Sit a Spell
A covered stoop provides a quiet spot for reading or greeting neighbors. A grass green outdoor chair hints of the vibrant
colors inside. Birdhouses, birdbaths, and plenty of flowering plants embrace the Callaway Gardens aesthetic.
Featured here: Outdoor furniture by Smith & Hawken
Stow Away Just inside the front door, shelves and a window seat offer a place to stash keys, purses, and tennis shoes.
Skip a Rock A half bath with pebble-tile floor and painted beaded-board walls pulls in colors from the rest of the interior spaces. A
shelf fits perfectly against the front window holding hand towels, soaps, and decorative accents.
Good Night, Moon Twin beds nestle under the eaves for slumber parties. Here, every inch is utilized. Built-in bookshelves, drawers beneath
the beds, and even a narrow window seat claim their spots in the small space. A flat-screen television hangs above the door
for lounge viewing.
Slide On In Sliding barn doors and pocket doors proved huge space savers in the 1,722-square-foot cottage. Not only are they practical,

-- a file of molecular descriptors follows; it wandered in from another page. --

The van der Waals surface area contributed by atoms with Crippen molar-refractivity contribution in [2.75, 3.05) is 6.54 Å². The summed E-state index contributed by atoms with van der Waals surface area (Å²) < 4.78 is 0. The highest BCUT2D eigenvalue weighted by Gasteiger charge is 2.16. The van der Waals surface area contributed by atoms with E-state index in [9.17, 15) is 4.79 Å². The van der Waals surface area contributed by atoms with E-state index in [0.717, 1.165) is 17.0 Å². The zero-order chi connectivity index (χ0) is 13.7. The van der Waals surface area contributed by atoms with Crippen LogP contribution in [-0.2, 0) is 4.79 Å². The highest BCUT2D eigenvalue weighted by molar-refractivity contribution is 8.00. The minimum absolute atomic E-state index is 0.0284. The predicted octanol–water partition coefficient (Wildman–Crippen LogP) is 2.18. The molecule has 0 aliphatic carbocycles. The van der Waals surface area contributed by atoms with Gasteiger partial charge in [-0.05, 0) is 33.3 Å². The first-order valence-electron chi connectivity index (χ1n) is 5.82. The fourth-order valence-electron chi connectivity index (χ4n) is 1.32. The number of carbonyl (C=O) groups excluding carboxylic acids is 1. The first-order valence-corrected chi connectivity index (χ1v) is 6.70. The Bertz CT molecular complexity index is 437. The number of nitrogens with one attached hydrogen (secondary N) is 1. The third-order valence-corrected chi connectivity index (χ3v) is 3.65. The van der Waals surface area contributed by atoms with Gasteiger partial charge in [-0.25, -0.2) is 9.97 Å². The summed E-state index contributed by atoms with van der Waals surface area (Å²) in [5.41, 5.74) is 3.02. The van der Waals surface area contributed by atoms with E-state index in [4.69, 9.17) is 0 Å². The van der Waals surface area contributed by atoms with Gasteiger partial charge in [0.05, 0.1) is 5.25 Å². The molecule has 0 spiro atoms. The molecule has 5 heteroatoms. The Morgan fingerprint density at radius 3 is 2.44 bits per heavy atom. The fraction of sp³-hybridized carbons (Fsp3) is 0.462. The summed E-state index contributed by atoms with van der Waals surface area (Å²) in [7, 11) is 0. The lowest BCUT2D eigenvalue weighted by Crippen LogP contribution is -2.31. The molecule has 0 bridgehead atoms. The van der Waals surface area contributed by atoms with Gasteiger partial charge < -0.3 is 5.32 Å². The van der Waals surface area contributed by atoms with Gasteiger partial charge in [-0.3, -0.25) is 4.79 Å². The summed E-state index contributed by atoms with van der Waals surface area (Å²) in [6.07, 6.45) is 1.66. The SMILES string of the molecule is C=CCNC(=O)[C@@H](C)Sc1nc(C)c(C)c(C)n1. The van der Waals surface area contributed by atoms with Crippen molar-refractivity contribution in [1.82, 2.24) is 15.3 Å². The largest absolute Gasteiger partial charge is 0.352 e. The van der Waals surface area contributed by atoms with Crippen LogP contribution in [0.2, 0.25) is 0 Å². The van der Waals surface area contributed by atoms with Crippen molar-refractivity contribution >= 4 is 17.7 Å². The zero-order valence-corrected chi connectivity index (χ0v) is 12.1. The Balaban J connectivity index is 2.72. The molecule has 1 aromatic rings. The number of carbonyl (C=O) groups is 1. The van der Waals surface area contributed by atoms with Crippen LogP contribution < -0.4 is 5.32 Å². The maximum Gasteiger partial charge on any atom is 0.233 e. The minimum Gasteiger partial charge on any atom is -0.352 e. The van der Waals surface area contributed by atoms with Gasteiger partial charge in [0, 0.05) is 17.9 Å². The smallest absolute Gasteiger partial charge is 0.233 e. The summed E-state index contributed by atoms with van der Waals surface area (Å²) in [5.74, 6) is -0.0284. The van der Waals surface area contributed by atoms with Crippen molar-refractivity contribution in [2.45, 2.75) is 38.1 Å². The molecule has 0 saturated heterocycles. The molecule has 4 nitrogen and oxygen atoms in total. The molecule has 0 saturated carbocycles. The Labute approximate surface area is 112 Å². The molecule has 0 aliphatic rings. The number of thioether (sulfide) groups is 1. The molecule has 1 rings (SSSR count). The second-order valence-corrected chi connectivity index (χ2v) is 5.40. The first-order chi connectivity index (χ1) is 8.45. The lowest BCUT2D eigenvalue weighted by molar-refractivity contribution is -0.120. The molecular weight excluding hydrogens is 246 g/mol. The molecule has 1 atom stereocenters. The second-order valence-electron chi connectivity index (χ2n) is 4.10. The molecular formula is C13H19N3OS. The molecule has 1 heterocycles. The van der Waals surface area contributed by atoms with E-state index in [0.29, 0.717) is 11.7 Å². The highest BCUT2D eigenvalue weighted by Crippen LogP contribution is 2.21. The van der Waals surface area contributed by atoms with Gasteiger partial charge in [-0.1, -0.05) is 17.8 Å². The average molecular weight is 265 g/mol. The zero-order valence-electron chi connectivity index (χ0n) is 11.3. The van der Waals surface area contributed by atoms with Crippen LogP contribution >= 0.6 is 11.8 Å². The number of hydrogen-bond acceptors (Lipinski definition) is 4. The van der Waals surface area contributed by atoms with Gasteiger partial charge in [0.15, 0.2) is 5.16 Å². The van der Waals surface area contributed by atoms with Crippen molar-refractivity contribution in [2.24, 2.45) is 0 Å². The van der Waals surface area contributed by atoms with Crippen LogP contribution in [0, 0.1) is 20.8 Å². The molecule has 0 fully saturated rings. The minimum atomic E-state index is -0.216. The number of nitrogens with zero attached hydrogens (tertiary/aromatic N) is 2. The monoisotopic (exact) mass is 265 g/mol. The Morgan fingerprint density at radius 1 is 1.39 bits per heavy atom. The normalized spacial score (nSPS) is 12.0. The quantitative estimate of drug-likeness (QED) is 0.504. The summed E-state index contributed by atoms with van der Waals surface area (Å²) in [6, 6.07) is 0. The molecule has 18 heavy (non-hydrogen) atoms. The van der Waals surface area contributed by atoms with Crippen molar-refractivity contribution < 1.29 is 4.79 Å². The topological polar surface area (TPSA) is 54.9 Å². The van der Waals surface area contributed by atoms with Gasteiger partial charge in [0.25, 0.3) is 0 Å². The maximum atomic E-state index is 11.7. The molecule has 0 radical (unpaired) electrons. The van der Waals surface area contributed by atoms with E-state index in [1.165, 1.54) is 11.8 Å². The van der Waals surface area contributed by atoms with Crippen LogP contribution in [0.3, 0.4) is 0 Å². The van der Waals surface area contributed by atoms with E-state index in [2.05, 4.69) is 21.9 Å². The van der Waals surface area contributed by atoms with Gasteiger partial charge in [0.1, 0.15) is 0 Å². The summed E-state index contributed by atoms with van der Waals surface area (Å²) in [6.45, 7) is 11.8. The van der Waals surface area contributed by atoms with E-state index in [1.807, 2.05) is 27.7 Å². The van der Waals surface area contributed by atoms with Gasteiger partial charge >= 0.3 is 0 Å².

but they’re also completely in keeping with the cabin aesthetic. The doors are painted a smoky blue to highlight their campy
Curl Up There are plenty of cozy nooks and corners in the Carolina Jessamine cottage. This window seat in the upstairs loft is just
one spot for curling up. Like the rest of the cottage, colors are as bright and cheerful as the surrounding gardens. A butterfly
print pays homage to Callaway Gardens’ butterfly conservatory -- the largest in North America.
Bright Spot Vivid green painted cabinets, an unfinished beaded-board backsplash, and honed granite countertops give modern farmhouse flair
to the kitchen.
Easy Sweep Maple floors provide durability and style. The mushroom gray cabinet finish is right at home amidst the nature-inspired theme.
Perfect Blend Designer Elizabeth Spangler combined delicate silk details, printed cottons, and burlap for an eclectic, yet sophisticated
blend of fabrics in the bedrooms. Pillows, some screen-printed with woodsy scenes, and custom, double-sided draperies recall
the ecological diversity of the forest floor.
Underneath It All Because the house is built on piers, Spangler made good use of the space beneath the house. Marked with pavers, the open space
serves as a potting shed -- complete with a teak gardener’s bench and Adirondack chair.
Tight Weave Interlocking pavers, sculpted to resemble natural flagstone, blend effortlessly into the natural environment.